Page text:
It should come as no surprise that Sylvester Stallone is worshiped in some quarters in Japan. Many of his movies have but one message: Gambare – never give up. Think of it, Rocky Balboa alone has received and given more ass-kickings than Godzilla, which is a considerable number. If we were to include John Rambo, let alone Deke DaSilva, Marion “Cobra” Cobretti, or his most recent incarnation, Barney Ross, the total would skyrocket. Stallone movies largely consist of the hero getting ferociously thumped and torn asunder until he’s had enough and ups the ante on ferocity, thumping and tearing asunder all foes.
It’s a simple message that translates well here. So when Stallone arrived in Tokyo last weekend – after 22 years away – wide shows celebrated. Watching Stallone work the crowd, you can’t help but wonder what happened to the guy Roger Ebert, notably, and Pauline Kael, surprisingly, compared to Marlon Brando. Well, that was Rocky in 1976 and much has transpired since then. We know now that Stallone is not Brando. He probably knew it then. He’s a smart enough movie man to see he could never make it as a serious leading man. Guys with half-paralyzed faces become typecast as heavies…or they become action movie stars. Stallone made his choice early and a truckload of money since. He has box office mojo — $1.8 billion worth and counting — and if he wants to direct seriously, he probably could. You laugh? Look at the remake of Clint Eastwood from “Every Which Way but Loose” into the current grand artiste of cinema (total box office mojo $1.7 billion). If that doesn’t prove it, then how about Kitano Takeshi’s move from slapstick comic Beat Takeshi to Kitano “I’m big in France” Takeshi? Regardless, Stallone seems interested in continuing to make bloody action films. At least they are more honest than Tarantino’s creations – cheap (in style) rip-offs of bloody action films that he panders as art.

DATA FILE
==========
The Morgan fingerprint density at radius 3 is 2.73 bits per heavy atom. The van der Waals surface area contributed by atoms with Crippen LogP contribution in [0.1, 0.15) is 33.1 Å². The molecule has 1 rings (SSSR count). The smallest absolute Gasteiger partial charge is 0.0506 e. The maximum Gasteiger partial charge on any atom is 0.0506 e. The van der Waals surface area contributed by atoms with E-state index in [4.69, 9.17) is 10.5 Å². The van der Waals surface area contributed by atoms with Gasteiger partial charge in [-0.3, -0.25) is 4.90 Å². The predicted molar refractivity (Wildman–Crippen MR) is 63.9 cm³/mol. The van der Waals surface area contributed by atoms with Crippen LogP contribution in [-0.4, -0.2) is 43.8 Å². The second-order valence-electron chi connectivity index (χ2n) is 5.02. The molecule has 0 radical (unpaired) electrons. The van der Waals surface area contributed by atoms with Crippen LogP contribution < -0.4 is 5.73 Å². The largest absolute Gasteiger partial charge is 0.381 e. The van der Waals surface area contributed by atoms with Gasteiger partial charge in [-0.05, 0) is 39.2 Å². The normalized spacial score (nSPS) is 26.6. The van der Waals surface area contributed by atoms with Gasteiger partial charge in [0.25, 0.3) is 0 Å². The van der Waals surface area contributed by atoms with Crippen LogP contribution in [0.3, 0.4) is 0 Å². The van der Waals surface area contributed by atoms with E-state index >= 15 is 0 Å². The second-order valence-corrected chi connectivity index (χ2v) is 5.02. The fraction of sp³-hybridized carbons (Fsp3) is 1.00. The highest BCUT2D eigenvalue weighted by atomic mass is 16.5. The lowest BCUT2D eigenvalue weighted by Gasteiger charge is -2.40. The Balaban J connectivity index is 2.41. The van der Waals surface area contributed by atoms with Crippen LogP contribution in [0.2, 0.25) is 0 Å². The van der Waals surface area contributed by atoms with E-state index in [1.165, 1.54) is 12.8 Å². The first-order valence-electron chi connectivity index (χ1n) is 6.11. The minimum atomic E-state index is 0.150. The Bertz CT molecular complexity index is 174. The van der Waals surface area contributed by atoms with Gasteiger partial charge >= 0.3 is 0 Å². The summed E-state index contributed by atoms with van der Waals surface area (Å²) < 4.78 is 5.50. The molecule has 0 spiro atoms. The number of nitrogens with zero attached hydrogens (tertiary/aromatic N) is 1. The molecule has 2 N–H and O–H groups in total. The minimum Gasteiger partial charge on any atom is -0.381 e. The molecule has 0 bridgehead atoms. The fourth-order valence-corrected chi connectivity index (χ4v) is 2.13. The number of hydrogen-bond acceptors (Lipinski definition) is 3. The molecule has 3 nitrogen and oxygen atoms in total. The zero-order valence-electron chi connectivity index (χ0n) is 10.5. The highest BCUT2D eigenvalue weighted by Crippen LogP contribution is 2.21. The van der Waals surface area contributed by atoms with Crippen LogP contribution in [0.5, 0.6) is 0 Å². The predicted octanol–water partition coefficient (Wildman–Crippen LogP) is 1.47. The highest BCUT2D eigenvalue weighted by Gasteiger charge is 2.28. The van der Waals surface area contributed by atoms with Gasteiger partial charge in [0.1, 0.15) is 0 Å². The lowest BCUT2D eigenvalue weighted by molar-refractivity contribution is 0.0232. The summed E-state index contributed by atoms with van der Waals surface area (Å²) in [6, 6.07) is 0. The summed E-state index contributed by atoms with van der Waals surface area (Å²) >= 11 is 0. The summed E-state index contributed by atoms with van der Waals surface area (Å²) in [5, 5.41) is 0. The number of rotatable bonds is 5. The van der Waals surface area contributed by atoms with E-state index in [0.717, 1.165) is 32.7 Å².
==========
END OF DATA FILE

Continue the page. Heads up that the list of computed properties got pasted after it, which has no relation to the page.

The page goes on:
Stallone’s visit, to promote The Expendables, might have even upstaged Hakuho’s fourth straight undefeated sumo tournament, except that Stallone attended the last day. He was accompanied by a tall man who might have been mistaken for his bodyguard, but was, in fact, former MIT grad student and universal solider, Dolph Lundgren.
A photo op with Hakuho was the kind of promotions that sumo needs in Japan. Chiyonofuji, currently the Kokonoe oyakatta, was on hand. Stallone had high praise for the Chiyo saying he was the “real thing” as opposed to just being an actor. (We agree.) He even said that it might be possible to put Chiyo into the sequel of The Expendables. The highlight, however, was Hakuho. Stallone suggested that they do a sumo move. Hakuho complied, lifting Stallone like a child.
— At the movie press conference the fans were the stars:
Clip 1 at 9:25 — “You’re the greatest movie actor, forever.”
Clip 2 at 8:00 — Lundgren talks about Kyokushin karate and having dinner withTsuyoshi Nagabuchi, who did a song for the movie in Japan.
Clip 4 at 4:10 — Stallone admits to Twittering
6:20 — Stallone discusses Arnold Schwarzenegger and jokes that he still wants to be U.S. president.
7:45 — Stallone is willing to engage even the most rabid of fans, including this chap.
Clip 5 at 1:00 — Lundgren stretches for a reference to Kurosawa.
2:30 — Stallone engages another crazed fan, “Let’s have Rambo, he’s working so hard.” The fan prefaces his question about The Expendables sequel with, “Stallone, aishitte imasu.” Stallone answers the guy’s question and gives him some love back.
4:20 — Fan cries, “You the best.” Stallone, “You are too.”
6:45 — A little boxing with Lundgren for the cameras.